The phantoms of Arlington Court and Widecombe on the Moor!

12 03 2010

In the Summer of 2008, torrential rain all day sent hundreds of holidaymakers scuttling into the National Trust House of Arlington Court (between Lynton and Barnstaple in Devon) – including my husband and myself – and despite its grandness we were delighted to feel the House has a homely and happy feel to it.   Knowing nothing of its history works best for me, so we bypassed any Guide Books and just found our own ground.  The first room we came to was the opulent Morning Room and as I stood gazing out of the front-facing window and  into the stately grounds I took myself back to another time.  Strangely, I felt myself inhabiting the body of a heavyweight gent with double chins, who suffered from gout!  To my left (and his!) a young woman, elegant in a long crinoline gown, offered up a very pale wrist to me and I/He greeted her warmly….”Caroline!  Lady Caroline!”   In the next instance I was me again, feeling privileged to have shared a moment in another time, and whispered my experience to Michael…

He couldn’t resist asking the next National Trust volunteer we saw whether anyone of that name resided there.  She said this woman would have been the first owner of the House (and I went all weak at the knees!) and pointed out one portrait among many, who was the woman whose hand I had held in ‘my own’!  I scuttled off to find a quiet place to dowse, checking to check this lady was resting in peace – and found that she had stayed behind after her death and was in need of a ‘gentle hand’ upwards!  Following closely behind was Arthur (smoking a cigar in a vestibule off the main hall), Edward (a well dressed boy who ran in and out of the rooms and up and down the stairs in excitement!) plus a person who flung open a bedroom window and shouted ‘Mama!…We’re going to Paris Mama!’   Suddenly, the newly rested Caroline prostrated herself at my feet and begged me to help Sebastian (there was no need, I reassured her, as I willingly help trapped spirits)  As Sebastian took advantage of the portal of light and passed over I glimpsed a tall boy; the one who flung open the window -and Caroline said he was ‘a visitor, who came with Lupin in a carriage and that Rosemary was his mother’ – so if anyone knows the history of the House perhaps they could do some detective work!  I also came across a Dotty with a feather duster in the same bedroom.  After checking with Lady Caroline whether she knew of any others who needed a lift homewards she led me to Reginald (an under stairs butler) who said politely ‘thank you ma’am! – and as she waved her white handkerchief in gratitude,  another forty-two lost souls were swept from the surrounding area.  A satisfying day of Spirit Rescue, even if I was supposed to be having a holiday!

We stayed in a cottage at Widecombe on the Moor (also Devon) and, exhausted after a day of sight-seeing (and dodging the rainstorms!), we fell gratefully into freshly made beds with crisp white sheets.  Before I could sleep, however,  the phantom of an old woman with a pointed and crotchety face and wearing a ‘sleeping bonnet’ lay where I lay and wouldn’t goShe seemed to think I was in her bed! (the building dated to about 1600!) I gave up and groped for my dowser to persuade her to move over.  No words were exchanged between us, but thankfully a male relative called from the other side and she was off, leaving me the bed to myself!  Over the next few minutes others started to gather, so I suggested that they all assemble ‘so I can do you in one batch, Please!’  (I was so tired)  There was a Dusty Miller character in overalls and covered in flour, and a thin woman who stood back, understandably a little unsure at the ‘spectre’ of a 21st century stranger offering to help her!  I got interesting visuals; snippets of medeival domesticity; someone on a handsome horse, picking his wayalong a muddy lane.  He had a square insignia on his jacket filled in with horizontal and vertical lines to form a grid pattern, with small roundels on each corner.  He spoke one word: sounded like a French accent – ‘choose’.  Was he a General?  I heard ‘du pont’ and Waterloo and ‘scavengers; peasants; starving people begging’ around this horseman’s feet.  ‘ Invasion.  Foggy; weak sun.  Sunrise?  Birds like fieldfare; cowering villagers’….But all moved over safely – and peace at last as I fell into a deep sleep (11.30 pm).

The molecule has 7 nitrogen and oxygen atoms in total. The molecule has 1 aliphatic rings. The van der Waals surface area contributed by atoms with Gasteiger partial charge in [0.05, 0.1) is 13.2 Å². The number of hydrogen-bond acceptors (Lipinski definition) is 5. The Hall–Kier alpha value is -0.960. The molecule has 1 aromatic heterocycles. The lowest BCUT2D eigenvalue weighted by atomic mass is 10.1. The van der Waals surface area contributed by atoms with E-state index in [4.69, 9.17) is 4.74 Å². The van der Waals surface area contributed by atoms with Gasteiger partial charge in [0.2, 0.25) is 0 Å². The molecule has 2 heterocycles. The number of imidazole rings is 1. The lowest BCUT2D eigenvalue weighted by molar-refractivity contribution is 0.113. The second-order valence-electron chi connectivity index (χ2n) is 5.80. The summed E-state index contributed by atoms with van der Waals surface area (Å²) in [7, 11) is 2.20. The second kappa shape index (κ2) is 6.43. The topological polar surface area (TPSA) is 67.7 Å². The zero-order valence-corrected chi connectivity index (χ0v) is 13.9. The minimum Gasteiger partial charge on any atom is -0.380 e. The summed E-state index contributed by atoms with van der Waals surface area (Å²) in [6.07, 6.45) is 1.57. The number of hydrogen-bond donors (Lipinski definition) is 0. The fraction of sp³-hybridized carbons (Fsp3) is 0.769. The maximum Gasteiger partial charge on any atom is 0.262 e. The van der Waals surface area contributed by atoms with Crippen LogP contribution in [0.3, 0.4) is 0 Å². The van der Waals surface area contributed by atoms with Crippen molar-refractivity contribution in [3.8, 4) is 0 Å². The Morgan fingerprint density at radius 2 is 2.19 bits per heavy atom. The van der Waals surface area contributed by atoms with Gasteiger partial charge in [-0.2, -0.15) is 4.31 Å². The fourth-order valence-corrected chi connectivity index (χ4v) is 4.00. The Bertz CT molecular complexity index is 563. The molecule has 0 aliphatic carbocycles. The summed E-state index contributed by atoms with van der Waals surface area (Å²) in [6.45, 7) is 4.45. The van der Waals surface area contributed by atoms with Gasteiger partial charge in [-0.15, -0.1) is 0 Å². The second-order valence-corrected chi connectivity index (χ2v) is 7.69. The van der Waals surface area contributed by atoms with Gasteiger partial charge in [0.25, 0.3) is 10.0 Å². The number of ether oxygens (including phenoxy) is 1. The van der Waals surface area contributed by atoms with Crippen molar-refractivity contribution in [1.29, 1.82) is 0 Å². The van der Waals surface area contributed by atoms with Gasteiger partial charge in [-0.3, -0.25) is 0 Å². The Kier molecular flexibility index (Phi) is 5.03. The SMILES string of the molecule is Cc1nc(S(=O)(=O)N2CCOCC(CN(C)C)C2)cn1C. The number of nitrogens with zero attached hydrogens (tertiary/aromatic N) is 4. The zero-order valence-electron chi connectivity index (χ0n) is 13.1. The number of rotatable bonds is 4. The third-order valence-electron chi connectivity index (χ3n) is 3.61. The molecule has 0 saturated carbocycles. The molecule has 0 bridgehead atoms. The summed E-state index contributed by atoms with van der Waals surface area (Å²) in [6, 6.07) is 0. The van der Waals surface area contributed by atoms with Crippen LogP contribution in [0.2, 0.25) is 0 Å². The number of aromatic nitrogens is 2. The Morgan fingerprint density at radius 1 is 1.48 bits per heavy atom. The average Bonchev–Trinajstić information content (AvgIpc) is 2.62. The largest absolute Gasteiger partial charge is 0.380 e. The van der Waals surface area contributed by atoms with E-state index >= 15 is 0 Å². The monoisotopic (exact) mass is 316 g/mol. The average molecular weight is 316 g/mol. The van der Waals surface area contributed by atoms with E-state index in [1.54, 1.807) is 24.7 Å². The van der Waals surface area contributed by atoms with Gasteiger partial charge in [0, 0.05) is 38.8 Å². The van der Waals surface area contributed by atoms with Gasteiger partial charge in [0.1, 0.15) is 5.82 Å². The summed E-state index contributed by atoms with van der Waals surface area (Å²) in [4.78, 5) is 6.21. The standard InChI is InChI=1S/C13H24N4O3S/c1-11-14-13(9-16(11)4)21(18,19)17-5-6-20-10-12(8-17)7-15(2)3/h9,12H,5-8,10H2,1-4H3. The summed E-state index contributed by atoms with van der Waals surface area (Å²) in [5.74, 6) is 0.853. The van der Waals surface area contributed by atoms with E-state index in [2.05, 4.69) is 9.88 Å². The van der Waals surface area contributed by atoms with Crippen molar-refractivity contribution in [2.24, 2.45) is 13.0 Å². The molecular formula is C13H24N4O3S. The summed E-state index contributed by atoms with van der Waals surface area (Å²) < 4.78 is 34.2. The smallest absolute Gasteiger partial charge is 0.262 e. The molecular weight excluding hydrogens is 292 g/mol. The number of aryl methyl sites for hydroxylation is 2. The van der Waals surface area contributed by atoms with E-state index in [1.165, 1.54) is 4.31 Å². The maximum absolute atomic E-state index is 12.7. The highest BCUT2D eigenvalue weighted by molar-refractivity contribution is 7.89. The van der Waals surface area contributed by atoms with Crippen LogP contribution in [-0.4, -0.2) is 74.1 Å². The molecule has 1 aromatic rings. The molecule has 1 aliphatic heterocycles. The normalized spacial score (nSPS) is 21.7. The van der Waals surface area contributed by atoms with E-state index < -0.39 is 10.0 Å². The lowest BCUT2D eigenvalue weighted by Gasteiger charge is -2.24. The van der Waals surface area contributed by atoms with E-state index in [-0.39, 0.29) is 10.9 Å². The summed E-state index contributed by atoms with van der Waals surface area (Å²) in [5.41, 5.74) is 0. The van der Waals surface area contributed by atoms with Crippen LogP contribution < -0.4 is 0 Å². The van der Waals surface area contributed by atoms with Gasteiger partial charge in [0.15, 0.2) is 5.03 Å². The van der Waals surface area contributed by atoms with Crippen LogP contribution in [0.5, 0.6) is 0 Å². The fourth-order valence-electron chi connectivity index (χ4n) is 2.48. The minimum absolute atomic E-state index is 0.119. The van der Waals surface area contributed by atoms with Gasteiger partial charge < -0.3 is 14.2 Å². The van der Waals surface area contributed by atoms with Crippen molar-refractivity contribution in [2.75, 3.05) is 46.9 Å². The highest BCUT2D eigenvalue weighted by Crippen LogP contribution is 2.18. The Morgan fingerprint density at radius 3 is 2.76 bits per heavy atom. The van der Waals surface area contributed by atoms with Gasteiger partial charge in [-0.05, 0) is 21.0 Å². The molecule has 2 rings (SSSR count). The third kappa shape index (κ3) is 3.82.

At 4.47, however,  I awoke suddenly, having been ‘clearing or healing the Landlady’s son’!  I was shown an oven glove with barbed wire across the centre of it, as if to say ‘too hot…don’t go there’ (meaning don’t mention anything to the Landlady?)…I awoke at 6.30 feeling as though I’d worked very very hard all night! 

Of course, I passed all this on to Michael who said ‘did you notice there are quite a few things to do with France in the house?’ (no, I hadn’t)  Michael told me ‘du pont’ means ‘of the bridge’ and it is also a surname.  He said two farmhouses were key locations throughout the Battle of Waterloo.  (Were they occupants of these farmhouses or locals who I had seen begging for provisions/mercy/food?)

I asked Michael about the French connection to this cottage and he said he saw a document on the wall of one of the rooms he peeped into on our way up to the room! At breakfast we noted a French/German dictionery and Michael felt they were well educated people.  (The Battle of Waterloo was Sunday 18th June 1815 in Belgium)  As we waved our goodbyes to the Landlady I couldn’t help but bring the conversation round to her family – and she said he had two sons, one of whom runs a restaurant! (the oven glove)  Of course, I said nothing of the shenanigans of the night!

Judith Kusel

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